Though it’s not clear now if Dr. Vincent is involved in Kai’s cult, a certain coldblooded vibe definitely runs in the family. There’s something truly frightening about the calm, reasonable way he explains why the brothers should allow their parents to rot in their beds (covered in lye to mask the smell, he says with a swiftness and certainty that points to either an obsession with true crime shows or some firsthand experience). They need the money from their parents’ disability and pension checks, he explains. This is a strictly financial decision for him (even his worry that a murder-suicide in the family could hang over them is tied to what it would do to his practice). But Kai is emotional about his loss, clearly shown through his Norman Bates moment as he tells the rotting skeleton of his mother that he’s going to become someone, and shown again when he tears up after Beverly convinces him to open up about who he really is. Kai’s tears and Beverly’s cool reaction seems to imply a welcome if temporary shift of power. Beverly is onboard with Kai’s plan for a new world order, but even in her heady excitement over Kai’s act of violence in her honor last episode, she thought to remind him of his pledge for equal power. Now that she knows what transformed Kai from a mild-mannered religious studies major to the kind of guy who monologues about the medulla oblongata before driving a nail into a former compatriot’s head (is there some kind of tally of how many times this part of the brain has been name-dropped throughout pop culture?), maybe she’ll see a chance to make the balance of power a little less equal, in her favor.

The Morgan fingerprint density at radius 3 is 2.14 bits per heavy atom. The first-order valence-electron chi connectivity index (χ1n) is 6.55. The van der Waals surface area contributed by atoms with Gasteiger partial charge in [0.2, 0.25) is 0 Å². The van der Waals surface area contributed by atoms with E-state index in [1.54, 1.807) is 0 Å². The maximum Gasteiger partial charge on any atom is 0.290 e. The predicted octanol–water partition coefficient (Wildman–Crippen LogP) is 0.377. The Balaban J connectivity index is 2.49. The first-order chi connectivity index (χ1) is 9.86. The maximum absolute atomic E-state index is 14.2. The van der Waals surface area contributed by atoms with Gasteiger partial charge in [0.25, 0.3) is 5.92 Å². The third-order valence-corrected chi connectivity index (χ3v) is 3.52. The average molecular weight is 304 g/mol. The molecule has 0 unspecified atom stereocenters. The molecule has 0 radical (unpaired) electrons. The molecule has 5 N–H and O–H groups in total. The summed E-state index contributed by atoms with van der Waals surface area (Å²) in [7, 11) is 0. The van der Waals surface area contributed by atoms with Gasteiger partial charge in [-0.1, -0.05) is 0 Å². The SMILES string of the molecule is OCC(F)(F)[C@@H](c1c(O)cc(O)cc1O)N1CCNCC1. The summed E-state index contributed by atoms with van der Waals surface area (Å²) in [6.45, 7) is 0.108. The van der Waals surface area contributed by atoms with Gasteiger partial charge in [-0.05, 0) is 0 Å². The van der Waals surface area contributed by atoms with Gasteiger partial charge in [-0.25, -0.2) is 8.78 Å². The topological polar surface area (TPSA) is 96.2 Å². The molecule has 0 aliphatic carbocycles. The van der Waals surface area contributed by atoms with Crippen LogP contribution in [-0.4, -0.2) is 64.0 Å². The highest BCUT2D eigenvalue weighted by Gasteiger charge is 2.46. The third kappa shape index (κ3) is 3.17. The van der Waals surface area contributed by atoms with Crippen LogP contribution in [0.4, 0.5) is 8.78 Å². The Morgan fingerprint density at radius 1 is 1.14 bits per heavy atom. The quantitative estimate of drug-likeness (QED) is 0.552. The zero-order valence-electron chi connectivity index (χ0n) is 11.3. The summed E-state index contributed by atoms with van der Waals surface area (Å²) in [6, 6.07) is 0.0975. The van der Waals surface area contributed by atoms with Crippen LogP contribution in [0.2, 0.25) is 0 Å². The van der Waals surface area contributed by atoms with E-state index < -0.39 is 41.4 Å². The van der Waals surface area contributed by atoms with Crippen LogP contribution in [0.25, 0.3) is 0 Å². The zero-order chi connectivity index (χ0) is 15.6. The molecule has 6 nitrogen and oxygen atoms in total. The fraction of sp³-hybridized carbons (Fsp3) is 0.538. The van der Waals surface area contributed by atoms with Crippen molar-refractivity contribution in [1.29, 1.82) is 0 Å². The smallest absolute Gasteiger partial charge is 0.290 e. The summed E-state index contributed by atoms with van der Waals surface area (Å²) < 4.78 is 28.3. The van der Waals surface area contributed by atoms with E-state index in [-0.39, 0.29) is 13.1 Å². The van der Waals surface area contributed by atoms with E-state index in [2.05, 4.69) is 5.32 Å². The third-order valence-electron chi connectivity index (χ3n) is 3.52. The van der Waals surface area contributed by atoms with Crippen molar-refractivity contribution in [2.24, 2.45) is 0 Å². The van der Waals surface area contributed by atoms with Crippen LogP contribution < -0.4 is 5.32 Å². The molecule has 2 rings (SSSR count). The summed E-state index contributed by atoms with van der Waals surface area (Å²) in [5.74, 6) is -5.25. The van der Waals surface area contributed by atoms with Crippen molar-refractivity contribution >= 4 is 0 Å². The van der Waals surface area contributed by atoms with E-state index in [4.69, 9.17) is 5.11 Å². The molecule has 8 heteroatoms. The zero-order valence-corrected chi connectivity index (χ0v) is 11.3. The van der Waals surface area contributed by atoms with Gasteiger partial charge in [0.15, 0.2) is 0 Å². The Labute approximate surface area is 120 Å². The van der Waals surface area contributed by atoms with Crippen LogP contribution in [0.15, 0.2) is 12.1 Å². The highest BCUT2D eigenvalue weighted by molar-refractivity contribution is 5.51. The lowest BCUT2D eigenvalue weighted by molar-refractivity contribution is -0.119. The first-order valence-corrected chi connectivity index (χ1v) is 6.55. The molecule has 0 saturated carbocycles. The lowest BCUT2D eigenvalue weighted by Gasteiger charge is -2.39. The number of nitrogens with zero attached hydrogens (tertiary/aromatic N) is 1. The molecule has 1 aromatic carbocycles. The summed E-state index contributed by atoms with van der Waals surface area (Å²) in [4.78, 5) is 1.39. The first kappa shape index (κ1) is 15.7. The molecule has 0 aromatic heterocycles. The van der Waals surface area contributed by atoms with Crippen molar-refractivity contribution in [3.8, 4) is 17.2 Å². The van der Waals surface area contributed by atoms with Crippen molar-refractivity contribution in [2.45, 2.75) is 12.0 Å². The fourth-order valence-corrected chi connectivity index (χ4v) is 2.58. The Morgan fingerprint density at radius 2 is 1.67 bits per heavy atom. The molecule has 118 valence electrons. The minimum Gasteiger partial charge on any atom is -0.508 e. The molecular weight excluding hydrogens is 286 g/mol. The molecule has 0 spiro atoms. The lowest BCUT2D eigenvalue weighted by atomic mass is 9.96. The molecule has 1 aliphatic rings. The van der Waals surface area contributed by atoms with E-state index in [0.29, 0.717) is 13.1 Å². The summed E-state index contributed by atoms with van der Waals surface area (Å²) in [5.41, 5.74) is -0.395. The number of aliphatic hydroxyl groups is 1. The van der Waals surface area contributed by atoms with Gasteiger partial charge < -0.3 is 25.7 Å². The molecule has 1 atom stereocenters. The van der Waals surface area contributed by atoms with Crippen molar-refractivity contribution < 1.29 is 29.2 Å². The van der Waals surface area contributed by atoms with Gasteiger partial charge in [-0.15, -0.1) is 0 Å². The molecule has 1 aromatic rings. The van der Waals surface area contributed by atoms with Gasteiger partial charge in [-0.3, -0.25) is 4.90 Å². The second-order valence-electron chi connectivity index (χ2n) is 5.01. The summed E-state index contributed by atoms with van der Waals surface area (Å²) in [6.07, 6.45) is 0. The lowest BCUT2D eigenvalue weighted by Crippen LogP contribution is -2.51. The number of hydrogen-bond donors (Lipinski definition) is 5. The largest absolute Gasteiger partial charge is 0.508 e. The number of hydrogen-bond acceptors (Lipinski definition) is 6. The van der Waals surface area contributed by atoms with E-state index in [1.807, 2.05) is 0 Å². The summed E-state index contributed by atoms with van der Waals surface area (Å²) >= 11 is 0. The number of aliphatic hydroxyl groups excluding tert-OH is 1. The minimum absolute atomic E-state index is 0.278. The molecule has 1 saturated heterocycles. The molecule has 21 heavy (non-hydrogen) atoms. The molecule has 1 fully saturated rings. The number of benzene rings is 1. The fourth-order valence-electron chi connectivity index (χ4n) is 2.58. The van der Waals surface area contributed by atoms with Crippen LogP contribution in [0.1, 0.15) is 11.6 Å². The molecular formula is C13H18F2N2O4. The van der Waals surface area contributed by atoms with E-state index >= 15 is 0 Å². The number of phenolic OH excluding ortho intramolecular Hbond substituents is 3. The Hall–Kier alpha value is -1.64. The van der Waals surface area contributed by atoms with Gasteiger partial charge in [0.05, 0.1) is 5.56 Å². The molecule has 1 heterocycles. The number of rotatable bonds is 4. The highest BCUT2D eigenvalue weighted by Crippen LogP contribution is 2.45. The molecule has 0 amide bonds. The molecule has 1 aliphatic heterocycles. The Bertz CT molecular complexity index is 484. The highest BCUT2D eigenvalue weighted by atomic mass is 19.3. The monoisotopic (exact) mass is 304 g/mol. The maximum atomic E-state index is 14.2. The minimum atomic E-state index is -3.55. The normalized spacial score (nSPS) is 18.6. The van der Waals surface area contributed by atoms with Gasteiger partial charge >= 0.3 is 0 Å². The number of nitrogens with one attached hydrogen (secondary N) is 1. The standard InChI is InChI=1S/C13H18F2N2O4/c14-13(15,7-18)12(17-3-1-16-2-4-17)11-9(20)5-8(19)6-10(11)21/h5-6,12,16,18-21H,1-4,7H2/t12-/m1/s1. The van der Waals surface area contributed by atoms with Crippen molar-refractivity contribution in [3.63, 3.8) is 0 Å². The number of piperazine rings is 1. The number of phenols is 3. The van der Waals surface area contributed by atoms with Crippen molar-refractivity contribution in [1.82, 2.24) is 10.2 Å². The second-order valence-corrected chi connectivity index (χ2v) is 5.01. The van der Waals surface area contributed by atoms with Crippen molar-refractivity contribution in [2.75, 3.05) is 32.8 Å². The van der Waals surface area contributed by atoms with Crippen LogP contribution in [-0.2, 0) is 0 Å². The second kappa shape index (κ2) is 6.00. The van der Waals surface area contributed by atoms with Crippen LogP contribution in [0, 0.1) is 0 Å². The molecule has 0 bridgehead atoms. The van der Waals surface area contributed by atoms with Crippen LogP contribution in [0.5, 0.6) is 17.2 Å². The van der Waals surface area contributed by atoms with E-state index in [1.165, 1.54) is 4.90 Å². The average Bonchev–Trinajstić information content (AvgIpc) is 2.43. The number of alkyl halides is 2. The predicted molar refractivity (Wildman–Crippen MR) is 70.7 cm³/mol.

Though the weight of the unmasking of the clowns and filling out of Kai’s family tree seemed to knock Ivy and Ally down to the B-story this week, it was still a powerful surprise to see Ivy is team Kai. Though she attempts to explain why she might be willing to join a band of murderous clowns and plot against her wife (she really hasn’t forgiven her for the whole Jill Stein thing) her presence among Kai’s increasingly ideologically disparate group of followers just makes a central question more distracting. The one-armed market owner would most likely enjoy seeing a world that sees women barred from power, while feminist Winter would want to make sure women have a strong voice. Harrison seems to be driven to the cause of a new world order based almost exclusively on a loyalty to Kai and a dissatisfaction with his own life that he hadn’t created a particular scapegoat for. “The only thing I love right now is my son, and I’m going to do whatever it takes to make the world a better place for him, even if it means burning it all down,” Ivy tells Winter as they drive to kill a man she’s never met. What she doesn’t say, and what none of the cult members seem to know or question, is what they’ll build in the place of the world they’re so desperate to destroy.